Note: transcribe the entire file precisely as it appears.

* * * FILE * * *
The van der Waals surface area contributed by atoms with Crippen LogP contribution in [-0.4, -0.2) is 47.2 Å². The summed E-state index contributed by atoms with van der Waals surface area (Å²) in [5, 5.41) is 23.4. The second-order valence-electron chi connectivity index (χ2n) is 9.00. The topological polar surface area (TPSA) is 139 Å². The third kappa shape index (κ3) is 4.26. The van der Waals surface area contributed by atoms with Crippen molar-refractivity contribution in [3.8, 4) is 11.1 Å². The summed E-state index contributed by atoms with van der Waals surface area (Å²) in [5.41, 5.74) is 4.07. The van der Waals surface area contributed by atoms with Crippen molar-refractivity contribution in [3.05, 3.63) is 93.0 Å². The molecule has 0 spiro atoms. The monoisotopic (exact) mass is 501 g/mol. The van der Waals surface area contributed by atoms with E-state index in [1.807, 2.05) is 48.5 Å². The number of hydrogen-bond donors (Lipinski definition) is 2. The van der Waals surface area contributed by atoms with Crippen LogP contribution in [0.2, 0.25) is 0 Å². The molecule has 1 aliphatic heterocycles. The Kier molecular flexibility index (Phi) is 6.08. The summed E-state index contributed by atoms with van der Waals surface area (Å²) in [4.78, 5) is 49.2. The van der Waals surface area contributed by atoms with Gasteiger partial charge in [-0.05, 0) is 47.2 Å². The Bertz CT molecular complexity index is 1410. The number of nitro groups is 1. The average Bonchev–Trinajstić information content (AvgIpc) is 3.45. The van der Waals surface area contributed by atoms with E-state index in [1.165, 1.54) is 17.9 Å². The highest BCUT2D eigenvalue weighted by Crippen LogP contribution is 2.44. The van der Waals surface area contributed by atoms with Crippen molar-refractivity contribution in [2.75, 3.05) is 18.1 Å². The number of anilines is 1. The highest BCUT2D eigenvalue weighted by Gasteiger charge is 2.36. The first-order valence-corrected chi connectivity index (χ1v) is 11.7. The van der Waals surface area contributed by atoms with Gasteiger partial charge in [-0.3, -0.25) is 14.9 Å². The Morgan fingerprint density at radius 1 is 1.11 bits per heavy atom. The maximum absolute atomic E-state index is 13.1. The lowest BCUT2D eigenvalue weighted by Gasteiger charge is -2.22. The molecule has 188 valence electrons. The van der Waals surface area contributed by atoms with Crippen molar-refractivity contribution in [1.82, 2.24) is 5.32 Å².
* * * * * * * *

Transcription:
The van der Waals surface area contributed by atoms with Crippen LogP contribution in [-0.4, -0.2) is 47.2 Å². The summed E-state index contributed by atoms with van der Waals surface area (Å²) in [5, 5.41) is 23.4. The second-order valence-electron chi connectivity index (χ2n) is 9.00. The topological polar surface area (TPSA) is 139 Å². The third kappa shape index (κ3) is 4.26. The van der Waals surface area contributed by atoms with Crippen molar-refractivity contribution in [3.8, 4) is 11.1 Å². The summed E-state index contributed by atoms with van der Waals surface area (Å²) in [5.41, 5.74) is 4.07. The van der Waals surface area contributed by atoms with Crippen molar-refractivity contribution in [3.05, 3.63) is 93.0 Å². The molecule has 0 spiro atoms. The monoisotopic (exact) mass is 501 g/mol. The van der Waals surface area contributed by atoms with E-state index in [1.807, 2.05) is 48.5 Å². The number of hydrogen-bond donors (Lipinski definition) is 2. The van der Waals surface area contributed by atoms with Crippen LogP contribution in [0.2, 0.25) is 0 Å². The molecule has 1 aliphatic heterocycles. The Kier molecular flexibility index (Phi) is 6.08. The summed E-state index contributed by atoms with van der Waals surface area (Å²) in [4.78, 5) is 49.2. The van der Waals surface area contributed by atoms with Gasteiger partial charge in [-0.05, 0) is 47.2 Å². The Bertz CT molecular complexity index is 1410. The number of nitro groups is 1. The average Bonchev–Trinajstić information content (AvgIpc) is 3.45. The van der Waals surface area contributed by atoms with E-state index in [1.165, 1.54) is 17.9 Å². The highest BCUT2D eigenvalue weighted by Crippen LogP contribution is 2.44. The van der Waals surface area contributed by atoms with Crippen molar-refractivity contribution in [2.75, 3.05) is 18.1 Å². The number of anilines is 1. The highest BCUT2D eigenvalue weighted by Gasteiger charge is 2.36. The first-order valence-corrected chi connectivity index (χ1v) is 11.7. The van der Waals surface area contributed by atoms with Gasteiger partial charge in [-0.3, -0.25) is 14.9 Å². The Morgan fingerprint density at radius 1 is 1.11 bits per heavy atom. The maximum absolute atomic E-state index is 13.1. The lowest BCUT2D eigenvalue weighted by Gasteiger charge is -2.22. The molecule has 188 valence electrons. The van der Waals surface area contributed by atoms with Crippen molar-refractivity contribution in [1.82, 2.24) is 5.32 Å².